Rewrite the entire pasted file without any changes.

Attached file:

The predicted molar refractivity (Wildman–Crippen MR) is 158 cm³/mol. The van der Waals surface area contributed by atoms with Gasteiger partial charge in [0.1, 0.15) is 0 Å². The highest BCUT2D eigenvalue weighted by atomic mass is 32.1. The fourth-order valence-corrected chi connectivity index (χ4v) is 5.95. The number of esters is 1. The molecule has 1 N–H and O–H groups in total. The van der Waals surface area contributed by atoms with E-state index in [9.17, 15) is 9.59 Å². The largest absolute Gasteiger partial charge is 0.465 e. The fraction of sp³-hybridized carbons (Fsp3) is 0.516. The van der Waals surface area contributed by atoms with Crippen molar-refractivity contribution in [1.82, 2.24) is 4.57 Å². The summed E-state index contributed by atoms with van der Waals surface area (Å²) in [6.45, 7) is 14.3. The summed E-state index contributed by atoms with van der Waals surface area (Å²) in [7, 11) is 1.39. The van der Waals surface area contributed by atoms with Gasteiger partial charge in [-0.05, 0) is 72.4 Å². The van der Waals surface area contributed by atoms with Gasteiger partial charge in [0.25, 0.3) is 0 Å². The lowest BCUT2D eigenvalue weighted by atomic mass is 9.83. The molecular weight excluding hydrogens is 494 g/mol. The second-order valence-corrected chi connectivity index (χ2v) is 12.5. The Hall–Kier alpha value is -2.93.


The predicted molar refractivity (Wildman–Crippen MR) is 158 cm³/mol. The van der Waals surface area contributed by atoms with Gasteiger partial charge in [0.1, 0.15) is 0 Å². The highest BCUT2D eigenvalue weighted by atomic mass is 32.1. The fourth-order valence-corrected chi connectivity index (χ4v) is 5.95. The number of esters is 1. The molecule has 1 N–H and O–H groups in total. The van der Waals surface area contributed by atoms with E-state index in [9.17, 15) is 9.59 Å². The largest absolute Gasteiger partial charge is 0.465 e. The fraction of sp³-hybridized carbons (Fsp3) is 0.516. The van der Waals surface area contributed by atoms with Crippen molar-refractivity contribution in [1.82, 2.24) is 4.57 Å². The summed E-state index contributed by atoms with van der Waals surface area (Å²) in [6.45, 7) is 14.3. The summed E-state index contributed by atoms with van der Waals surface area (Å²) in [7, 11) is 1.39. The van der Waals surface area contributed by atoms with Gasteiger partial charge in [-0.05, 0) is 72.4 Å². The van der Waals surface area contributed by atoms with Gasteiger partial charge in [0.25, 0.3) is 0 Å². The lowest BCUT2D eigenvalue weighted by atomic mass is 9.83. The molecular weight excluding hydrogens is 494 g/mol. The second-order valence-corrected chi connectivity index (χ2v) is 12.5. The Hall–Kier alpha value is -2.93.